Reflections on the Cathedral of Notre Dame

As Holy Week began, this week, we watched the burning of the Cathedral of Notre Dame in Paris with a sense of disbelief.

The fire began after 6:20 p.m., Paris time, and quickly spread throughout the church. The raging inferno consumed the entire building for several hours. Footage of the fire was broadcast across the world and many watched as the historic spire and roof collapsed. As the fire smoldered, worshipers gathered around the area singing hymns, such as Ave Maria, as a way to mourn what was taking place. We assumed, in the early moments of the fire, that all was lost.

In the days since the fire, we have learned that may not be the case. Many of the cathedral’s historic artifacts are able to be preserved. Some had already been taken off site due to an ongoing renovation project. Others, such as the Crown of Thorns, were removed during the fire. Even still, some relics, glass windows, and the cross and altar area were seemingly untouched by the flames.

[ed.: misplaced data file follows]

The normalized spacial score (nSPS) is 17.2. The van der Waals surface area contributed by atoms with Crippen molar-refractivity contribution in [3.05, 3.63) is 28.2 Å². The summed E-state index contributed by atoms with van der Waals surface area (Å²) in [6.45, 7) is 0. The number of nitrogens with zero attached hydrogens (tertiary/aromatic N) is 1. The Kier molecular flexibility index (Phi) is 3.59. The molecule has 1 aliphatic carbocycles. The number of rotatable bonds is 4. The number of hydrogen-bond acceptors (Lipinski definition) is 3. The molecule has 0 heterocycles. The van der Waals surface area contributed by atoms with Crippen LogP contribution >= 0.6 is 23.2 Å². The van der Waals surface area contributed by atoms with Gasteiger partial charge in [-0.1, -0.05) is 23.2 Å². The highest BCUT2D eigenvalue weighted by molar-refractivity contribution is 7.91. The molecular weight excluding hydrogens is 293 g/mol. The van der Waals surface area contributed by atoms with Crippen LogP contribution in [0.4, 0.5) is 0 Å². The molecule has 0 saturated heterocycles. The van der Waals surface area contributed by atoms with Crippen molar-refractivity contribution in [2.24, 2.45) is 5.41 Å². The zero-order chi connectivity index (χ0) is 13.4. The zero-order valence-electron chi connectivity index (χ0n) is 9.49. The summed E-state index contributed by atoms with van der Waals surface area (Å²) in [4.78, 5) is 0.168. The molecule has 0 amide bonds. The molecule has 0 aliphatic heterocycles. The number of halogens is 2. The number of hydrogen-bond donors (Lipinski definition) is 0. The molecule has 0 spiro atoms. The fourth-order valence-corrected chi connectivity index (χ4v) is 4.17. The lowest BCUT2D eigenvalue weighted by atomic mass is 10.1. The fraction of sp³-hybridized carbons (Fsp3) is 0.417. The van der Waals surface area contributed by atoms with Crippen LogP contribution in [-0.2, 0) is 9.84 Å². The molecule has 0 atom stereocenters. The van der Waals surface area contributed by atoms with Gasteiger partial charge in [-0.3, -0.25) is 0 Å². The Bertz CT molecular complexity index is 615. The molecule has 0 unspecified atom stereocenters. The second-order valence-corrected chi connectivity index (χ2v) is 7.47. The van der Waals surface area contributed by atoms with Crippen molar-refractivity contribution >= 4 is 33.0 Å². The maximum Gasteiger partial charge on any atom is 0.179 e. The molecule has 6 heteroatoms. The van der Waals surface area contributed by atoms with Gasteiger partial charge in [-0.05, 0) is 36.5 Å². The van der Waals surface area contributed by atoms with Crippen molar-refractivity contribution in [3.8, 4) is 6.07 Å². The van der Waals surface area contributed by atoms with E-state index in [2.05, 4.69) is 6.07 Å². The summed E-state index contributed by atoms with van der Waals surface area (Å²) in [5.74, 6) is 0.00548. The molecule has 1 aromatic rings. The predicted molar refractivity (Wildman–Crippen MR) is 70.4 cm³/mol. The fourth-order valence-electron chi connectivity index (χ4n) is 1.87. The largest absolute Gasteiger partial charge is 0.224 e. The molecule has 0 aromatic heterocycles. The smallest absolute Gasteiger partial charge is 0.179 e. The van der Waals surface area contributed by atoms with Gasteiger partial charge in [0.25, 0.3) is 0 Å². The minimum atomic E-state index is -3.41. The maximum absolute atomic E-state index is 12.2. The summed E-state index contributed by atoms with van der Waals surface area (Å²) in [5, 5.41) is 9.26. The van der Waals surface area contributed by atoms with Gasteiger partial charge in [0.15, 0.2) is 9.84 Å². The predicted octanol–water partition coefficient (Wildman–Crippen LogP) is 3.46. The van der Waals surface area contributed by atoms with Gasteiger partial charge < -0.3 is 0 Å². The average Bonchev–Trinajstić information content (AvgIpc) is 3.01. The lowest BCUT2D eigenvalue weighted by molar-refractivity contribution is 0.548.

Plans are underway to rebuild the cathedral. French President Emmanuel Macron discussed the nation’s desire for the church to be rebuilt. Leaders and others from around the world have committed upwards to $1 billion dollars (880 million euros) to restoration efforts after the fire.

The fire and the store of the Cathedral of Notre Dame has captured our attention this Holy Week. And, perhaps, rightly so.